# Checking whether a bullet has hit a Space Invader

I just (almost) finished a Space-Invaders game in Javascript. I have a few bugs to clear out of the way but meanwhile I wanted to ask how I can improve the method I use to test if one of my 'Bullets' has killed an 'Invader'.

I have a feeling I used too many loops and there must be a more elegant way.

The whole program may be found here.

The exact function is:

function testForInvaders(bullet){
var score = document.getElementById('score');
var bulletX = bullet.getLocation()[0],
bulletY = bullet.getLocation()[1];

for(var i = 0; i < Invaders.length; i++){

if(bulletX >= (invaderX - 15) && bulletX <= (invaderX + 15) &&
game.incrementScore();
return false;
}
}
}
return true;
}


This function is called from within my 'loop' function which is the interval the draws all elements to the canvas. The logic is as follows:

• move all invaders (loop through them)

• move all bullets (loop through them)

• for each bullet I call the above function and test against all Invaders.

• then I loop through everything once more to draw it to the canvas.

How can I improve this? General feedback would be welcome as well :)

• Just to clarify… are these invaders circular? – 200_success Mar 5 '17 at 13:18
• @200_success - Yeah :) I made them as simple circles – Guy W Mar 5 '17 at 15:07
• However your collision detection is treating them as squares, i.e. you treat the position InvaderX+15, InvaderY+15 as a collision though strictly speaking this does not fall inside a circle of 15 pixels diameter (though it might well not be noticeable and most games fudge detection a bit for both performance and user experience reasons) – Marc Rohloff Mar 6 '17 at 17:13

Welcome to CodeReview!

I'm not really working with javascript, but I noticed some things I'd like to mention:

• You can safely move the first two initialisations of invaderX an invaderY one condition deeper into the Invaders[i].isVisible() block - if the invader isn't visible there is no need to know the invaders position.
• Same with the score variable. Initialise the variable immediately before using it (game.updateScore(score)).
• Don't use magic numbers like 15 for the radius of an invader. Use a static class constant or instance property of an Invader instance. This would even allow you to create invaders of different size.
• I would also put the isInInvadersRadius condition into a separate function. This function could look something like this:

function areInRadius(location1, location2, radius) {
var x1 = location1[0],
y1 = location1[1],
x2 = location2[0],
y2 = location2[1];

return x1 >= x2 - radius && x1 <= x2 + radius &&
}


Using this function you wouldn't even need the temporaries bulletX and bulletY, just calling areInRadius(bullet.location(), Invaders[i].location(), Invader[i].radius).

Your function would look like this:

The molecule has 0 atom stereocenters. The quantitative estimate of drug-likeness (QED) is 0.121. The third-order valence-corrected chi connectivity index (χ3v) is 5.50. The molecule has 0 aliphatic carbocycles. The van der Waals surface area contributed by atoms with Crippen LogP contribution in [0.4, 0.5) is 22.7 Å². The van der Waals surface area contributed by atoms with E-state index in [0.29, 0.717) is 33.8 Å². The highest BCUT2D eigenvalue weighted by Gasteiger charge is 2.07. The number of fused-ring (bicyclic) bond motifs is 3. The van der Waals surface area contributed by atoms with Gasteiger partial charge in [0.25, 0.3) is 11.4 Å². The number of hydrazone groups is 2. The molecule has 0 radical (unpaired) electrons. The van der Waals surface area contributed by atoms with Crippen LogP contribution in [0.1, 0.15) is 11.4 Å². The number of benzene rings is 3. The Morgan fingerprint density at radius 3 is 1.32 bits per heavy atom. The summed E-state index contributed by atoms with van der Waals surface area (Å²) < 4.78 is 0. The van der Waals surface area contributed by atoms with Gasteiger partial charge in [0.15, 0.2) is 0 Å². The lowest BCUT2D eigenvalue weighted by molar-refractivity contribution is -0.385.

function testForInvaders(bullet) {
for(var i = 0; i < Invaders.length; i++) {

var score = document.getElementById('score');
game.incrementScore();
return false;
}
}

return true;
}

• testForInvaders gets called quite often as you already mentioned and I'm honestly not sure if the overhead of the function call above will screw with the performance. You should consider to measure the impact.

Since I'm not into javascript I can't say anything special about hit detection (maybe there is a builtin or an standard way of doing so), but I'm sure other users will remind you of those (if existent).

Nice piece of code you delivered here for your first review. Keep it up!

The basic change I would make with this code would be to brak it up into smaller functions, i.e.:

function testForInvaders(bullet){
var bulletX = bullet.getLocation()[0],
bulletY = bullet.getLocation()[1];

for (var i = 0; i < Invaders.length; i++) {
if (hit) break;
}
}

game.incrementScore();
return true;
}
return false;
}

return (bulletX >= invaderX - 15) && (bulletX <= invaderX + 15) &&
}


Some notes:

• Coding guidelines for JavaScript generally recommend starting variables with a lowercase letters so name your variable invaders not Invaders.

• Instead of using an array for you location and accesing it as location[0] rather return an object. This can be as simple as a hash {x: 12, y:23} or you can use a more complex object with functions but it would make the code simpler to read and make it easier to pass parameters around.

• I would get the score element inside the updateScore method or, more likely, store it in a variable somewhere when I created the element or initialized the game. I would also have incrementScore automatically update the score display in most cases.

• Rather than loop through each bullet and check if they have hit an invader I would loop through invaders and check if they have hit a bullet. I'm not saying this is right or wrong, just a hunch from having written this kind of code before.

• As a further step, and as you learn more, I would consider turning your invaders and bullets into classes and objects. This is a fairly advanced topic butI just saw someone ask for a review on something similar: JavaScript canvas bouncing objects

• Thanks a lot @marc-rohloff, just wanted to ask - you said to start variables with lower case but how do you treat global variables and object types? that was my reason for capitalizing. – Guy W Mar 6 '17 at 19:57
• JavaScript really doesn't have global variables. If you are using a variable like a global variable then you would normally still start with a lower-case letter - though of course you can choose any standard which helps you be most efficient. Class names (not instances) are usually capitalized. – Marc Rohloff Mar 6 '17 at 22:18